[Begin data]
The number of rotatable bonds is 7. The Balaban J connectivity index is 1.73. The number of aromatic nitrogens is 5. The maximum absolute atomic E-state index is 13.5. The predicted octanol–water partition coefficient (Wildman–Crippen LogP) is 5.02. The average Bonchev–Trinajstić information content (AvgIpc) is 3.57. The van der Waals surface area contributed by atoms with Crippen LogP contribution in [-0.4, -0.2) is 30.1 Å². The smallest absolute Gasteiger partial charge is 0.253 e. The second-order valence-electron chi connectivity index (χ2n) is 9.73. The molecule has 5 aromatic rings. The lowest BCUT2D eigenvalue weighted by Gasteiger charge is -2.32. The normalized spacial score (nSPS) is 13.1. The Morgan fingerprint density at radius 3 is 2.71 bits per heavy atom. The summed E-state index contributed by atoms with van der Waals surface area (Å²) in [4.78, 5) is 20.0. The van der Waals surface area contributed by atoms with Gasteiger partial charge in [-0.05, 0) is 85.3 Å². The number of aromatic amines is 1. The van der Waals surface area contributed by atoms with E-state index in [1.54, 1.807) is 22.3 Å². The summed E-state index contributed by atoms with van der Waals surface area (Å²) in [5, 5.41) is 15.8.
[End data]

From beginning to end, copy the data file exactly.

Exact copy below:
The number of rotatable bonds is 7. The Balaban J connectivity index is 1.73. The number of aromatic nitrogens is 5. The maximum absolute atomic E-state index is 13.5. The predicted octanol–water partition coefficient (Wildman–Crippen LogP) is 5.02. The average Bonchev–Trinajstić information content (AvgIpc) is 3.57. The van der Waals surface area contributed by atoms with Crippen LogP contribution in [-0.4, -0.2) is 30.1 Å². The smallest absolute Gasteiger partial charge is 0.253 e. The second-order valence-electron chi connectivity index (χ2n) is 9.73. The molecule has 5 aromatic rings. The lowest BCUT2D eigenvalue weighted by Gasteiger charge is -2.32. The normalized spacial score (nSPS) is 13.1. The Morgan fingerprint density at radius 3 is 2.71 bits per heavy atom. The summed E-state index contributed by atoms with van der Waals surface area (Å²) in [4.78, 5) is 20.0. The van der Waals surface area contributed by atoms with Gasteiger partial charge in [-0.05, 0) is 85.3 Å². The number of aromatic amines is 1. The van der Waals surface area contributed by atoms with E-state index in [1.54, 1.807) is 22.3 Å². The summed E-state index contributed by atoms with van der Waals surface area (Å²) in [5, 5.41) is 15.8.